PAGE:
Do you solicit student feedback?
I usually did as a classroom teacher and found student surveys to a valuable measure of teaching and learning in my classes as well as a significant contribution to my professional growth. However, I quickly learned that I couldn't take responses at face value. I feel that students often told me what they thought I wanted to hear. They tended to be positive, perhaps for fear of repercussions, or offered unrealistic suggestions. At first glance, their responses didn't have a lot of meat in them, but if I dug, I usually found it. Unpacking responses and reading between the lines helped me reflect on my practice and hone my instructional skills. While students may not be our official evaluators, they are the reason schools exist.
During Episode 5 of the Teaching Tidbits Podcast, I had the pleasure of interviewing two high schoolers about their remote learning experience. I encouraged them to speak openly and honestly and to share constructive feedback that would help us navigate these difficult and uncertain times.
Just as I did when I sifted through survey responses, I listened intently and repeatedly to the podcast episode to unpack their feedback. Here were my greatest takeaways.
- Let's not pretend that remote instruction can replicate face-to-face instruction. While it works better for some courses than others, it's way different and it's not easy for any of us. We want to hold students accountable, but we also need to acknowledge that it's challenging for all involved. High expectations are not negotiable, but we need flexibility and grace. Furthermore, some courses don't lend themselves well to remote instruction and lessons may need to be reinvented to make them work or it may all fall apart.
- Easier work and a lighter workload can actually be harder on students. This is especially true for special populations and those with attention issues. Structures and challenges are healthy. While we do want to be flexible, we don't want learning to fold. We may slow down during this pandemic, but we can't quit.
- Technical difficulties are not just an inconvenience they are interference. Videoconferencing tools and internet connections are not flawless and we must keep in mind that these imperfections impact and interfere with learning, engagement, and motivation. They're not merely an inconvenience.
- Meaning and purpose matter. Students may not be masters at pedagogy, but they know full well what a well-planned lesson looks like. Young people want to learn, not just earn grades.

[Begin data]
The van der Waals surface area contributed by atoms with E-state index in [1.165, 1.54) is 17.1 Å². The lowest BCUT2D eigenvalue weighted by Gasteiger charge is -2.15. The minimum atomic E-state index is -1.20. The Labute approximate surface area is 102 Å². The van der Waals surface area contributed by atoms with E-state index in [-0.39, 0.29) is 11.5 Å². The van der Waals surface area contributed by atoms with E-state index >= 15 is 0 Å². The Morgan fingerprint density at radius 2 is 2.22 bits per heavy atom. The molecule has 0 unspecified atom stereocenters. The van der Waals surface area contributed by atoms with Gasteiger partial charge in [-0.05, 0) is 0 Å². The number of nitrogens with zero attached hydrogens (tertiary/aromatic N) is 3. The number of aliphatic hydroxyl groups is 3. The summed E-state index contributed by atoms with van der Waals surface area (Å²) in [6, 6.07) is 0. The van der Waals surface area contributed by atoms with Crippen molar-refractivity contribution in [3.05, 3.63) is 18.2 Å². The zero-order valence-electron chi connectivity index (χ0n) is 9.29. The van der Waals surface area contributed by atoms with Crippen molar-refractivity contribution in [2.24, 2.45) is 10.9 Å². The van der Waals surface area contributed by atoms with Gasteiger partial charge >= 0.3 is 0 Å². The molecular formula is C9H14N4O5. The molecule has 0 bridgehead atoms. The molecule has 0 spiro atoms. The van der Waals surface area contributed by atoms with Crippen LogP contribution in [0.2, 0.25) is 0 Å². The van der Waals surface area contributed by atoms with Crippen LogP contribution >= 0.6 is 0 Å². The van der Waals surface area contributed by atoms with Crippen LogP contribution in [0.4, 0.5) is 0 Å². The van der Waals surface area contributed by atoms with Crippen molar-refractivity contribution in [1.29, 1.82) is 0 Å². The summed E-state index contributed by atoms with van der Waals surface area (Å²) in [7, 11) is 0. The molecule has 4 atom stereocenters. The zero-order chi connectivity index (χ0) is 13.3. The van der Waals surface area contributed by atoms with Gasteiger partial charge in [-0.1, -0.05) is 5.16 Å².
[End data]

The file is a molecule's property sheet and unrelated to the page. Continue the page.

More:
- Maximize the learning management system. Students understand that there's a learning curve for some teachers, but our digital natives expect teachers to effectively utilize educational technologies, especially an LMS. It's about productivity, not the wow-factor.
- Organization and predictability are crucial. Just as it is in the traditional setting, students need to know what the objective is and how they are going to meet it. And laying out a plan - weekly or longer - helps students have a clear vision of timeline and expectations. It's also helpful to be clear and realistic about pace and deadlines.
- Relationships are possible even from afar and they matter. We don't need to be in the same space or see them every day to develop relationships. Students can tell even remotely when teachers are genuinely interested in the whole student.
- It's best for cameras to be on. We learn better, we teach better, we connect better. While we don't necessarily need to penalize students for turning off their cameras, it's important for them to see our faces and for them to see ours, even if for just for part of the class period.
- Students want a voice. They want to be heard, but they want to be anonymous so they feel free to express themselves openly and honestly without fear of repercussions or stigma.
- Cleanliness matters. Covid-19 has elevated the importance of sanitation and wellness and they are buying into it. Students are willing to do their part to stay safe and healthy, but they also want the cleaning protocols to stay in place well after the pandemic passes.
I'm certain these young men had lots more to say, but either it didn't come to mind during the interview or they didn't feel completely comfortable expressing it to an unknown audience (perhaps both). We also didn't talk about solutions, because (just like us) they probably don't have a clue. Nevertheless, I was encouraged by their positive mindset and their willingness to work with what they can control and accept what they can't.
If you haven't listened to the broadcast, I encourage you to listen, reflect, and then start a conversation with your students and/or your own kids. And if you have any comments or opinions about the episode, or about conversations you are having with learners, I'd love to hear from you.
Until next time, keep up the great work! We'll get through this one day at a time, one student at a time, one tidbit at a time. Take care!